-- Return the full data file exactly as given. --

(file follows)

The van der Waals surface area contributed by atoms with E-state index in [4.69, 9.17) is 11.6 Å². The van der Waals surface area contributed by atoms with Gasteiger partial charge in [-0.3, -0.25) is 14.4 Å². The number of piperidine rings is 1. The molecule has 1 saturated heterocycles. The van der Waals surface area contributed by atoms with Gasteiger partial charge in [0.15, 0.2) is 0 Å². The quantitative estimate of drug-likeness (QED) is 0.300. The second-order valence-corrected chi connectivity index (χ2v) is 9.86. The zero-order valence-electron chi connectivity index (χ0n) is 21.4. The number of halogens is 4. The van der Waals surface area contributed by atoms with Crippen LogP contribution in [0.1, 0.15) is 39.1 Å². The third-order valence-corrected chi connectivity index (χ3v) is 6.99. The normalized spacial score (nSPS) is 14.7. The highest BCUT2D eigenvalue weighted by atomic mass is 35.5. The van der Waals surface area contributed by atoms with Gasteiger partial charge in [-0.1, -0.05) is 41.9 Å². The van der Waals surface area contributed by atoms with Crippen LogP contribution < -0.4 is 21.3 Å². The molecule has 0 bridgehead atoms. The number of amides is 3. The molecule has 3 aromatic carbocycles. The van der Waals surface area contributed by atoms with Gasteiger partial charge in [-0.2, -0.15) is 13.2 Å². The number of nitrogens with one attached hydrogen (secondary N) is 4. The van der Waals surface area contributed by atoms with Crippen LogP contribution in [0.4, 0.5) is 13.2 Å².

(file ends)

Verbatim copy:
The van der Waals surface area contributed by atoms with E-state index in [4.69, 9.17) is 11.6 Å². The van der Waals surface area contributed by atoms with Gasteiger partial charge in [-0.3, -0.25) is 14.4 Å². The number of piperidine rings is 1. The molecule has 1 saturated heterocycles. The van der Waals surface area contributed by atoms with Gasteiger partial charge in [0.15, 0.2) is 0 Å². The quantitative estimate of drug-likeness (QED) is 0.300. The second-order valence-corrected chi connectivity index (χ2v) is 9.86. The zero-order valence-electron chi connectivity index (χ0n) is 21.4. The number of halogens is 4. The van der Waals surface area contributed by atoms with Crippen LogP contribution in [0.1, 0.15) is 39.1 Å². The third-order valence-corrected chi connectivity index (χ3v) is 6.99. The normalized spacial score (nSPS) is 14.7. The highest BCUT2D eigenvalue weighted by atomic mass is 35.5. The van der Waals surface area contributed by atoms with Gasteiger partial charge in [-0.1, -0.05) is 41.9 Å². The van der Waals surface area contributed by atoms with Crippen LogP contribution < -0.4 is 21.3 Å². The molecule has 0 bridgehead atoms. The number of amides is 3. The molecule has 3 aromatic carbocycles. The van der Waals surface area contributed by atoms with Gasteiger partial charge in [-0.2, -0.15) is 13.2 Å². The number of nitrogens with one attached hydrogen (secondary N) is 4. The van der Waals surface area contributed by atoms with Crippen LogP contribution in [0.4, 0.5) is 13.2 Å².